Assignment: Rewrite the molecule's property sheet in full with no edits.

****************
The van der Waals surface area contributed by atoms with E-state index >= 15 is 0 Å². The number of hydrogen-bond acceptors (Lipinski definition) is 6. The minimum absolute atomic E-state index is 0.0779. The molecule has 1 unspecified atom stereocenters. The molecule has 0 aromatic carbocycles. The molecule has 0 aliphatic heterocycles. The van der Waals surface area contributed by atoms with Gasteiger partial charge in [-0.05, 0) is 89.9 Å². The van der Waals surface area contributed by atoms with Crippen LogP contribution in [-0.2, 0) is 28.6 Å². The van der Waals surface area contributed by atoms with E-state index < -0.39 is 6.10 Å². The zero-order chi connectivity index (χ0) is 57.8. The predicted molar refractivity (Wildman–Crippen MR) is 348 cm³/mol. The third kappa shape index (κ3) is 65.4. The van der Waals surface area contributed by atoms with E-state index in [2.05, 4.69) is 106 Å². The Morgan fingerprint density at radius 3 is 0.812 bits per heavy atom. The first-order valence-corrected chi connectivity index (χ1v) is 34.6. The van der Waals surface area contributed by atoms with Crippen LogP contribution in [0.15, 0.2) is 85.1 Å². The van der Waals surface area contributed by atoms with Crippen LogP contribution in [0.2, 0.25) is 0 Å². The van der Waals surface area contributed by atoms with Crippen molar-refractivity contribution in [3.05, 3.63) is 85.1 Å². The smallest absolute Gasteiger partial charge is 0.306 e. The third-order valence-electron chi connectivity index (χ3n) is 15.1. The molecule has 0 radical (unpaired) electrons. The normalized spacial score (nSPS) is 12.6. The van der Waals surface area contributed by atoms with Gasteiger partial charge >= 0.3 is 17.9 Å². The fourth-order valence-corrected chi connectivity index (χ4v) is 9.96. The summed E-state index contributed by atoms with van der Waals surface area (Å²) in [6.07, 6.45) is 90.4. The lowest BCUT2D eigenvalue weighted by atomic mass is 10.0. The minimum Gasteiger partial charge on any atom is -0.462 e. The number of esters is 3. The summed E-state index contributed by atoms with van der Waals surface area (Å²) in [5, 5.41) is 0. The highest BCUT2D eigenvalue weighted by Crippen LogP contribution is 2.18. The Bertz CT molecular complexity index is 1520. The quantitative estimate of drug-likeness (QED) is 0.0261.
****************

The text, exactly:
The van der Waals surface area contributed by atoms with E-state index >= 15 is 0 Å². The number of hydrogen-bond acceptors (Lipinski definition) is 6. The minimum absolute atomic E-state index is 0.0779. The molecule has 1 unspecified atom stereocenters. The molecule has 0 aromatic carbocycles. The molecule has 0 aliphatic heterocycles. The van der Waals surface area contributed by atoms with Gasteiger partial charge in [-0.05, 0) is 89.9 Å². The van der Waals surface area contributed by atoms with Crippen LogP contribution in [-0.2, 0) is 28.6 Å². The van der Waals surface area contributed by atoms with E-state index < -0.39 is 6.10 Å². The zero-order chi connectivity index (χ0) is 57.8. The predicted molar refractivity (Wildman–Crippen MR) is 348 cm³/mol. The third kappa shape index (κ3) is 65.4. The van der Waals surface area contributed by atoms with E-state index in [2.05, 4.69) is 106 Å². The Morgan fingerprint density at radius 3 is 0.812 bits per heavy atom. The first-order valence-corrected chi connectivity index (χ1v) is 34.6. The van der Waals surface area contributed by atoms with Crippen LogP contribution in [0.15, 0.2) is 85.1 Å². The van der Waals surface area contributed by atoms with Crippen LogP contribution in [0.2, 0.25) is 0 Å². The van der Waals surface area contributed by atoms with Crippen molar-refractivity contribution in [3.05, 3.63) is 85.1 Å². The smallest absolute Gasteiger partial charge is 0.306 e. The third-order valence-electron chi connectivity index (χ3n) is 15.1. The molecule has 0 radical (unpaired) electrons. The normalized spacial score (nSPS) is 12.6. The van der Waals surface area contributed by atoms with Gasteiger partial charge >= 0.3 is 17.9 Å². The fourth-order valence-corrected chi connectivity index (χ4v) is 9.96. The summed E-state index contributed by atoms with van der Waals surface area (Å²) in [6.07, 6.45) is 90.4. The lowest BCUT2D eigenvalue weighted by atomic mass is 10.0. The minimum Gasteiger partial charge on any atom is -0.462 e. The number of esters is 3. The summed E-state index contributed by atoms with van der Waals surface area (Å²) in [5, 5.41) is 0. The highest BCUT2D eigenvalue weighted by Crippen LogP contribution is 2.18. The Bertz CT molecular complexity index is 1520. The quantitative estimate of drug-likeness (QED) is 0.0261.